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News > Fortune 500
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US Air flyers: What now?
Liquidation threat means tickets should be bought with credit cards and miles should be protected.
September 13, 2004: 1:47 PM EDT
By Chris Isidore, CNN/Money senior writer

NEW YORK (CNN/Money) - US Airways insists its customers won't see any disruptions due to its bankruptcy filing Sunday, but some travel agents and experts say it's not too soon for passengers to begin taking steps to protect themselves.

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CNNfn's Allan Chernoff takes a closer look at what the filing means for passengers and the airline industry.

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The nation's No. 7 airline filed Sunday for protection from creditors under Chapter 11 of the bankruptcy code, which allows for continued operations. But some analysts have suggested that the airline faces the risk of being forced into Chapter 7, which brings liquidation and a halt of operations, due to problems it could have finding new investors and financing.

This is the second trip to bankruptcy court in two years for US Air. But it emerged from its previous filing in March 2003 with the help of $900 million in federal loan guarantees, which will not be available this time. The airline has not even been able to arrange so-called debtor-in-possession financing, which is normally available to fund operations during a bankruptcy reorganization process.

The tenuous state of US Air means that some travel agents are already booking clients on other carriers, when possible.

"Our agencies are booking away whenever possible," said Steve Loucks, spokesman for Carlson Wagonlit Travel, one of the nation's largest travel agents. "In instances when they don't have a choice, they're booking on the airline through US Airways Vacations, which is a tour brand not owned by US Air."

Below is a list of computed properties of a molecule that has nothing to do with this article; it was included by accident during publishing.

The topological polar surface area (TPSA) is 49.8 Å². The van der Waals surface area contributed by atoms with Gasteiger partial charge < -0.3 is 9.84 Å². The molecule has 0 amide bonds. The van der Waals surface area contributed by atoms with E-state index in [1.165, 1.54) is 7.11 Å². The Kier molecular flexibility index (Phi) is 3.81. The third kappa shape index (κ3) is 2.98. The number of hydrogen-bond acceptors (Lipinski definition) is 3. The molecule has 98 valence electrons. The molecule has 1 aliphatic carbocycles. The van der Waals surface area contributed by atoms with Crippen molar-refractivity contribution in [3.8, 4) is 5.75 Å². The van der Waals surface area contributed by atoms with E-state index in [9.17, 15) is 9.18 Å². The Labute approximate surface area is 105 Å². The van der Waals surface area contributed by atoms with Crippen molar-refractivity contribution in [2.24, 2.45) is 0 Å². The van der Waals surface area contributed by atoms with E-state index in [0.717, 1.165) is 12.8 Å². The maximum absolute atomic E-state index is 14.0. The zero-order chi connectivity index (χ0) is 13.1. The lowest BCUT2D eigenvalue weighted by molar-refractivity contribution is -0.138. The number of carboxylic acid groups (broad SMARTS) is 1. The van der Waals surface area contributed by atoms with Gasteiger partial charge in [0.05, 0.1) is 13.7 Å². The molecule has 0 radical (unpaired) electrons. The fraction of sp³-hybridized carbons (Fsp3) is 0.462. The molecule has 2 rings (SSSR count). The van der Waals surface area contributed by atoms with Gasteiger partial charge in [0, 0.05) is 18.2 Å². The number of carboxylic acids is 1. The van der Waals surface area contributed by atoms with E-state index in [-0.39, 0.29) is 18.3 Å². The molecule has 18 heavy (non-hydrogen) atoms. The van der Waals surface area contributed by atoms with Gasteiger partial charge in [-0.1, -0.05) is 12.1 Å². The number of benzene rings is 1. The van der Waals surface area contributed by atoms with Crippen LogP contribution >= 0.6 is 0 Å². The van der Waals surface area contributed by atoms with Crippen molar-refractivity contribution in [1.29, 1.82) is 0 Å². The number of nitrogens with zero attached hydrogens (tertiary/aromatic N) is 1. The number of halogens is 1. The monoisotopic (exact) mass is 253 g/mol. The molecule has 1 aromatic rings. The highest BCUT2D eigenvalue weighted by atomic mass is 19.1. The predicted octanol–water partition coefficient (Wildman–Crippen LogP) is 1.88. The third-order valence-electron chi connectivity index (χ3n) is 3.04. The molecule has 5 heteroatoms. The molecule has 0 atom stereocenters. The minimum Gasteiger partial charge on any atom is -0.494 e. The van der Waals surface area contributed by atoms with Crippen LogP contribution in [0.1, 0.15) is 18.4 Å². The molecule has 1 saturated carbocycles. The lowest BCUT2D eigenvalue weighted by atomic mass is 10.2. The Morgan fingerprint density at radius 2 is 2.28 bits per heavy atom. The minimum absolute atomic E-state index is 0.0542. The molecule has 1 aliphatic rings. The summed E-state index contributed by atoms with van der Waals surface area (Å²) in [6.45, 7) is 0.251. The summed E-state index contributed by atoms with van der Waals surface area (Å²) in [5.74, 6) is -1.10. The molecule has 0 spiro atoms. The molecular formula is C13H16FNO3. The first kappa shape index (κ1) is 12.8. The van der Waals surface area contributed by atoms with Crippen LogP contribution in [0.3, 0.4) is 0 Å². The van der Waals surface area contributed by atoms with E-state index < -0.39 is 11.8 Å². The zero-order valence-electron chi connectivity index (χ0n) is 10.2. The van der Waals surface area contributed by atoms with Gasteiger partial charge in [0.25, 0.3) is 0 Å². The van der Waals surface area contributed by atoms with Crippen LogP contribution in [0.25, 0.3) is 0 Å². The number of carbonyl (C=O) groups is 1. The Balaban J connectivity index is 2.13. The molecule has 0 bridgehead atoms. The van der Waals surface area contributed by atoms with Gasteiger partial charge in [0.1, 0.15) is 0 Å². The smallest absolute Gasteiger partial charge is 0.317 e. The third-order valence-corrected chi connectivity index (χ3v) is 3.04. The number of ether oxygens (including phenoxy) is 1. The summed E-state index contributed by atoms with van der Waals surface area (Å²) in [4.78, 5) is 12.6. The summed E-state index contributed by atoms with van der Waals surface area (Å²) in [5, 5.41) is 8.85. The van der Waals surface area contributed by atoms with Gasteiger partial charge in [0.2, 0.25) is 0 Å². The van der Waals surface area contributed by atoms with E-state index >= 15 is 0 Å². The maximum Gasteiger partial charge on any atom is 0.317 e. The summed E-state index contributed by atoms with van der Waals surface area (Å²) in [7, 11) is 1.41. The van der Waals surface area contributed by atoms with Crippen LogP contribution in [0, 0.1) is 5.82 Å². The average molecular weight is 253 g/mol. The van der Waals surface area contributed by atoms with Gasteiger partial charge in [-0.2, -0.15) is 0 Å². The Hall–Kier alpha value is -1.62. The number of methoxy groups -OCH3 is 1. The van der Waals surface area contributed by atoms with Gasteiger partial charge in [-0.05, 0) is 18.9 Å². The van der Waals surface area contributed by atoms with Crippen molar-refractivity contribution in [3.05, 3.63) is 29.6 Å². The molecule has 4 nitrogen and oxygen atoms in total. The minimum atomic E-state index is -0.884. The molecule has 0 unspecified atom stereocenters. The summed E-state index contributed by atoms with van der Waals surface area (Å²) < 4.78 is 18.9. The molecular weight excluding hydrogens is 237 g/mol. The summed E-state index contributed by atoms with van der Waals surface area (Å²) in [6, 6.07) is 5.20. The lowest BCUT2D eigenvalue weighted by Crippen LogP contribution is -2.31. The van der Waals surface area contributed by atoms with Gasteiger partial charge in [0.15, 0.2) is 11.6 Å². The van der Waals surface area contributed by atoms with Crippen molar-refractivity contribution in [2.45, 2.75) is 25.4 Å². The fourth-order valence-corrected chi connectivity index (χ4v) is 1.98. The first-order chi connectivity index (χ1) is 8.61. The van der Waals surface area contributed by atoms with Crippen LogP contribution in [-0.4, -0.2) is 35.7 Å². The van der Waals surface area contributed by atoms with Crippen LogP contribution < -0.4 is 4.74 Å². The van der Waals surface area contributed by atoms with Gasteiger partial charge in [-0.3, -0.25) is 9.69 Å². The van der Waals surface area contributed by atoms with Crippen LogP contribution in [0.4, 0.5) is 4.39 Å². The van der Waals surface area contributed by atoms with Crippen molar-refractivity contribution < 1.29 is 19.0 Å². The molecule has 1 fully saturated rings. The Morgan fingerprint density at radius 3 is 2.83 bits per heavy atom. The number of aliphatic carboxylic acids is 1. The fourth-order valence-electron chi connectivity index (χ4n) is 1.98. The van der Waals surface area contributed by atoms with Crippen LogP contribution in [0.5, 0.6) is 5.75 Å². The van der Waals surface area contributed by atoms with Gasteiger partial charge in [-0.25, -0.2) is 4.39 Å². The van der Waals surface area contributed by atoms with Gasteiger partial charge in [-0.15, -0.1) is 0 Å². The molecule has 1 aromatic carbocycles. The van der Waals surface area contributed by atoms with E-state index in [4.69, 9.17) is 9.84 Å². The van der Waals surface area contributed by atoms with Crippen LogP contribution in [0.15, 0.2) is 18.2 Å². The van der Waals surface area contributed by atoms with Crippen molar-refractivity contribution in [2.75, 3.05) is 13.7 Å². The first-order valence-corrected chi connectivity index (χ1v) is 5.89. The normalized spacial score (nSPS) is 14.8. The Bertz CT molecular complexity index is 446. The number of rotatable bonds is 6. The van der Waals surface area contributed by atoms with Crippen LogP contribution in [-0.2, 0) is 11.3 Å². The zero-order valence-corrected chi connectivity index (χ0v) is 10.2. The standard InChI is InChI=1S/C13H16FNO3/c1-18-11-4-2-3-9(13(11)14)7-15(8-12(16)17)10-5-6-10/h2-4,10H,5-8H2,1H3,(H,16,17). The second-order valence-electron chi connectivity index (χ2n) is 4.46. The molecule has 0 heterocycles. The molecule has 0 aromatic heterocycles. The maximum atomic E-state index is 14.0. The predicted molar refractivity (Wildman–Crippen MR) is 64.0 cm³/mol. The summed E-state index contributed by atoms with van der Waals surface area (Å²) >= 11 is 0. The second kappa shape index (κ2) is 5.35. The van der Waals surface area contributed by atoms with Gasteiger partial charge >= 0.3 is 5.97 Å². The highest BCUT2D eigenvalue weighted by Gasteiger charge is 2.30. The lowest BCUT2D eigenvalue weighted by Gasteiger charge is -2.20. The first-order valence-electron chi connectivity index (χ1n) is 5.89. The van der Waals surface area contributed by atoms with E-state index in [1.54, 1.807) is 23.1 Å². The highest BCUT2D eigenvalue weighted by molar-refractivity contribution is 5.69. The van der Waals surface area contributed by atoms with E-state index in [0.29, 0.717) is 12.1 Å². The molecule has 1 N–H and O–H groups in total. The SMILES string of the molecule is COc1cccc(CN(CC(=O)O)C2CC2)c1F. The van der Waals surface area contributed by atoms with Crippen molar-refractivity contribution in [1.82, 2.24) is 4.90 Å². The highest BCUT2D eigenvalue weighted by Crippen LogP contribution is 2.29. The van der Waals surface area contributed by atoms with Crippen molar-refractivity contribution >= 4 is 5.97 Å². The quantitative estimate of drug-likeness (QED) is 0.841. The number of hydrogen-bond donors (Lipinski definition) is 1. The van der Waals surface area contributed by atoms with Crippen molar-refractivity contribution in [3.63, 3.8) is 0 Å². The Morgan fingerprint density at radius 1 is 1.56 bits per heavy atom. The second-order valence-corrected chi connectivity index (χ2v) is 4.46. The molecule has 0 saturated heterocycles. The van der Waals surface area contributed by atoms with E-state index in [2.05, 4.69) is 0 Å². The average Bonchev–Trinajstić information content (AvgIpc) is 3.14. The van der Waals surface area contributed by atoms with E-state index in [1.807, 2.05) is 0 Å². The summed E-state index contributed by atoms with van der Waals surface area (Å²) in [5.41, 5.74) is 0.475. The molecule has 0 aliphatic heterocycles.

"The other thing we're doing is making sure the customers pay with credit cards so they can get their money back more easily if the tickets can't be used," Loucks added.

But other travel agencies, particularly those that concentrate on business travel, said they're not seeing any immediate changes in their customer plans.

"Bankruptcy under Chapter 11 is pretty much a non-issue," said Amy Berk of WorldTravel BTI. "We are concerned about their long-term health, but at this point we don't see anything else going on."

Even if the airline halted operations soon, which is not expected by even some of the more pessimistic observers, passengers would likely be able to use their tickets on other carriers by flying on a standby basis.

Frequent flyer miles?

Those US Air customers with large balances of miles in their frequent flyer accounts might want to take steps to protect themselves long term, said Randy Petersen, editor and president of Insider Flyer, an independent publication for members of frequent flyer clubs.

Petersen said that anyone taking future flights on US Air going forward probably want to set up a United Airlines frequent flyer account and have their US Air miles accumulate in that account instead. United is also in bankruptcy, but the larger airline's long-term prospects are seen as better than US Air, according to Petersen and most airline analysts.

Correction
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An earlier version of this story reported that Delta was one of US Air's partner carriers. We regret the error.

Those who have a credit card accumulate US Air miles for their use should also shift to a different airline's frequent flyer club.

Petersen said it's possible to transfer US Air miles to some of its partners' frequent flyer clubs. But there is a significant penalty for doing so, and he said it's probably too soon to make such a drastic move.

Instead, he suggests that people with large balances book a trip nine to 11 months out on a US Air partner carrier such as United, Lufthansa, Air Canada or other members of the Star Alliance.

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"If US Airways survives, as that date gets closer, you can pay your $40 and put the miles back in your US Airways account," said Petersen. "If they don't make it, you've got something you can use that far out. It might be better than having nothing at all."

But Petersen said it's probably too soon to start burning through all your US Air miles immediately as just a defensive move.

"I'm not predicting liquidation for US Airways over the next few months," he said. "Sure, you'll need some Pepto-Bismol, but there's still time to enjoy use of the your miles without senselessly trying to cash them all in."  Top of page




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